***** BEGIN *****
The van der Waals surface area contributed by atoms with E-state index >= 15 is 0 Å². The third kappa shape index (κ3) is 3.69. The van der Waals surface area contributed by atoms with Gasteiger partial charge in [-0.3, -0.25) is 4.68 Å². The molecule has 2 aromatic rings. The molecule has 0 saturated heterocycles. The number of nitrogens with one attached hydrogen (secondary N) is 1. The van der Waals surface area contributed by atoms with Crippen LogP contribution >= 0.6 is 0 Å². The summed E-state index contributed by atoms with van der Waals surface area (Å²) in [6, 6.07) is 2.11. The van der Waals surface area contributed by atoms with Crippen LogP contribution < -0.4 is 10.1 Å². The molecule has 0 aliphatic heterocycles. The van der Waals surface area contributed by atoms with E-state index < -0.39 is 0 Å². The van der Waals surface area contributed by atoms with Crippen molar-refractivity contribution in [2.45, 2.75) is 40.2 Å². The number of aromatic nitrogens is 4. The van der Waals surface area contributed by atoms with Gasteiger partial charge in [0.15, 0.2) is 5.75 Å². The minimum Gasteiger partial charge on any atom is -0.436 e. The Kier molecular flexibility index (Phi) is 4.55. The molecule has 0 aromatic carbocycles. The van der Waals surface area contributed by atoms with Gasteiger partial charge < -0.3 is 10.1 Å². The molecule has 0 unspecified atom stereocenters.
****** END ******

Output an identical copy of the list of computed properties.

The van der Waals surface area contributed by atoms with E-state index >= 15 is 0 Å². The third kappa shape index (κ3) is 3.69. The van der Waals surface area contributed by atoms with Gasteiger partial charge in [-0.3, -0.25) is 4.68 Å². The molecule has 2 aromatic rings. The molecule has 0 saturated heterocycles. The number of nitrogens with one attached hydrogen (secondary N) is 1. The van der Waals surface area contributed by atoms with Crippen LogP contribution >= 0.6 is 0 Å². The summed E-state index contributed by atoms with van der Waals surface area (Å²) in [6, 6.07) is 2.11. The van der Waals surface area contributed by atoms with Crippen LogP contribution < -0.4 is 10.1 Å². The molecule has 0 aliphatic heterocycles. The van der Waals surface area contributed by atoms with E-state index < -0.39 is 0 Å². The van der Waals surface area contributed by atoms with Crippen molar-refractivity contribution in [2.45, 2.75) is 40.2 Å². The number of aromatic nitrogens is 4. The van der Waals surface area contributed by atoms with Gasteiger partial charge in [0.15, 0.2) is 5.75 Å². The minimum Gasteiger partial charge on any atom is -0.436 e. The Kier molecular flexibility index (Phi) is 4.55. The molecule has 0 aromatic carbocycles. The van der Waals surface area contributed by atoms with Gasteiger partial charge < -0.3 is 10.1 Å². The molecule has 0 unspecified atom stereocenters.